Aiming too high or accepting an offer too quickly are just a few examples of mistakes made when negotiating your salary. Here are 10 others to avoid if you don’t want to have an aftertaste of defeat when you leave your boss’s office.
A little introspection is necessary before setting foot in your boss’s office. “Performance appraisals and comments from colleagues are good clues to what you’re worth,” says Paul-Olivier Salvail, CIRC and senior consultant at Optima. So if you often exceed objectives, you are more justified in asking for a raise than if you didn’t “perform.
Choosing the wrong time
If the company is facing financial difficulties or if it is a busy period, the meeting on salary is a lost cause. You have to rely on your sixth sense.
Going to the wrong person
Some people go through human resources first because they are uncomfortable discussing the issue with their boss. However, as soon as you leave the office, HR may call your boss to find out more, which wastes time and could create discomfort. Use the direct route.
Talk about “increase” instead of “revision”.
Words are powerful and can have a pejorative connotation. This is the case with the word “increase”, which gives the impression that you are not earning enough. “Talk about revision is fairer and includes other possible forms of negotiation, such as vacation and other benefits,” says CIRC.
Waiting too long
If you consider yourself to have been underpaid for a very long time and have not taken steps to change the situation, you may be impatient when you walk into the office and may not make a logical argument as to why you should receive a raise. Speak up as soon as you feel your situation is unfair.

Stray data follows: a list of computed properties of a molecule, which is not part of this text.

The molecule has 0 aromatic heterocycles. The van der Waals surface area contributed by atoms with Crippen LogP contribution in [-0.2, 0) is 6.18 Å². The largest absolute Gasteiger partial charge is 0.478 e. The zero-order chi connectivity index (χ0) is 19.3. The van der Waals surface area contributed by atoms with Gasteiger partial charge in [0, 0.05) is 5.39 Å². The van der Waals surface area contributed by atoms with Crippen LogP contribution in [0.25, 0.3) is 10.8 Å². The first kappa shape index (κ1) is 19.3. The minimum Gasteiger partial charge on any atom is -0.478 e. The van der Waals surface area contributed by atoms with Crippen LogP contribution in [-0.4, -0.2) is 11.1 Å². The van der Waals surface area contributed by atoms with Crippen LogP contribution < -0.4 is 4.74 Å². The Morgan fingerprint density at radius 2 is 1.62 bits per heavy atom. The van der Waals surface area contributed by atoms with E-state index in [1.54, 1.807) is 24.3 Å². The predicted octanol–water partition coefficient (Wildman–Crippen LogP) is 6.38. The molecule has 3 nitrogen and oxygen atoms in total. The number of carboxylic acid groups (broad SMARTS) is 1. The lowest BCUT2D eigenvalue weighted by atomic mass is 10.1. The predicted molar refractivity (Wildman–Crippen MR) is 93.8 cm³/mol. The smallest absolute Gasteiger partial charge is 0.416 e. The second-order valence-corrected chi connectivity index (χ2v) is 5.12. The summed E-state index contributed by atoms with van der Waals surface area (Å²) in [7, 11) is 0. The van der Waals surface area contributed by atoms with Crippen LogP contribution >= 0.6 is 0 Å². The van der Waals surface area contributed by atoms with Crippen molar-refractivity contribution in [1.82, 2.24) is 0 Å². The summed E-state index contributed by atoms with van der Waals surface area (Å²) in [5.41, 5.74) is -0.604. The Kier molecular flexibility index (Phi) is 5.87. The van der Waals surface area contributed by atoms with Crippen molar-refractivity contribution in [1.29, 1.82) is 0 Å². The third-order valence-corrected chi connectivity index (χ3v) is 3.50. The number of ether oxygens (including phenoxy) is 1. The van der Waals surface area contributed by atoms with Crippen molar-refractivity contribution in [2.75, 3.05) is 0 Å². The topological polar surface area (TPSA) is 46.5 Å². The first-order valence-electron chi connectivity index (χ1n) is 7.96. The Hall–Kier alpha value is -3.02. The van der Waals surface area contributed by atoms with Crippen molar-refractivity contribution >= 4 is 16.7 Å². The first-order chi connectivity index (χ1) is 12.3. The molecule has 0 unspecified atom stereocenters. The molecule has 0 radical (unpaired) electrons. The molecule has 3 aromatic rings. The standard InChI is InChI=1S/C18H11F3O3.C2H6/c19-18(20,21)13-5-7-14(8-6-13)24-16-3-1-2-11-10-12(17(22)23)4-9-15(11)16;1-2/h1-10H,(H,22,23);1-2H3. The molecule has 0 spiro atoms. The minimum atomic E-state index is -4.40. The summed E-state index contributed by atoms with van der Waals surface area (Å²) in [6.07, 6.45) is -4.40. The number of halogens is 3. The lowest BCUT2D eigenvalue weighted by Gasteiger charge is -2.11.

Do not prepare
Rest assured that your boss knows when you’re doing a good job and knows your worth. To convince him or her, focus on what you plan to bring to the company in the future, based on your achievements to date and on comparisons in the job market with your responsibilities.
Threats to leave if you don’t get what you want don’t find a sympathetic ear on the employer’s side. “If the employee has received a better offer elsewhere, he must show that he prefers to stay with the company and ask if the company plans to make some progress in terms of salary,” says Paul-Olivier Salvail.
Demand an immediate response
When an employee intends to stay, he or she will not push his or her boss to the wall by demanding an immediate change in pay. Sometimes an increase is not possible until six months later, for a variety of reasons. Patience!
Such behaviour implies that you are not a team player. It is better to focus on how you help your colleagues in their work.
Think only of your needs
It’s all well and good to think about all the positive things that an increase will bring to your life, but you also have to think about the business, in a spirit of give and take. In return for my raise, what more can I offer the company?